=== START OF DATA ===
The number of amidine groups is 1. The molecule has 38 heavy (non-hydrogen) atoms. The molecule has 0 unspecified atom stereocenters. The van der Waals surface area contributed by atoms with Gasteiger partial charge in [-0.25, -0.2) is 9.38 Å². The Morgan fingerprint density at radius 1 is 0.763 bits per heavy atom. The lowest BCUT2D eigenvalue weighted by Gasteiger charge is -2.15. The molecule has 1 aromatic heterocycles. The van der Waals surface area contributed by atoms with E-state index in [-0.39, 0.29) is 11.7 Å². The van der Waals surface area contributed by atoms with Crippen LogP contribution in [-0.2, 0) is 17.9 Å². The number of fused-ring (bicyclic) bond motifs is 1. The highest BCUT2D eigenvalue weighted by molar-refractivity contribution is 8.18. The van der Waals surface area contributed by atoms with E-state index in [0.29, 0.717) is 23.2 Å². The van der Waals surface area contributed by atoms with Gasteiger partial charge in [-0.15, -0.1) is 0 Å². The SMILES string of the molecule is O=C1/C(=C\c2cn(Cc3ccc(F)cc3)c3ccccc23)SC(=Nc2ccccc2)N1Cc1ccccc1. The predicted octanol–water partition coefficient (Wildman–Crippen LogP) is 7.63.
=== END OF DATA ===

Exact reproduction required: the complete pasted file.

The number of amidine groups is 1. The molecule has 38 heavy (non-hydrogen) atoms. The molecule has 0 unspecified atom stereocenters. The van der Waals surface area contributed by atoms with Gasteiger partial charge in [-0.25, -0.2) is 9.38 Å². The Morgan fingerprint density at radius 1 is 0.763 bits per heavy atom. The lowest BCUT2D eigenvalue weighted by Gasteiger charge is -2.15. The molecule has 1 aromatic heterocycles. The van der Waals surface area contributed by atoms with E-state index in [-0.39, 0.29) is 11.7 Å². The van der Waals surface area contributed by atoms with Crippen LogP contribution in [-0.2, 0) is 17.9 Å². The number of fused-ring (bicyclic) bond motifs is 1. The highest BCUT2D eigenvalue weighted by molar-refractivity contribution is 8.18. The van der Waals surface area contributed by atoms with E-state index in [0.29, 0.717) is 23.2 Å². The van der Waals surface area contributed by atoms with Gasteiger partial charge in [-0.15, -0.1) is 0 Å². The SMILES string of the molecule is O=C1/C(=C\c2cn(Cc3ccc(F)cc3)c3ccccc23)SC(=Nc2ccccc2)N1Cc1ccccc1. The predicted octanol–water partition coefficient (Wildman–Crippen LogP) is 7.63.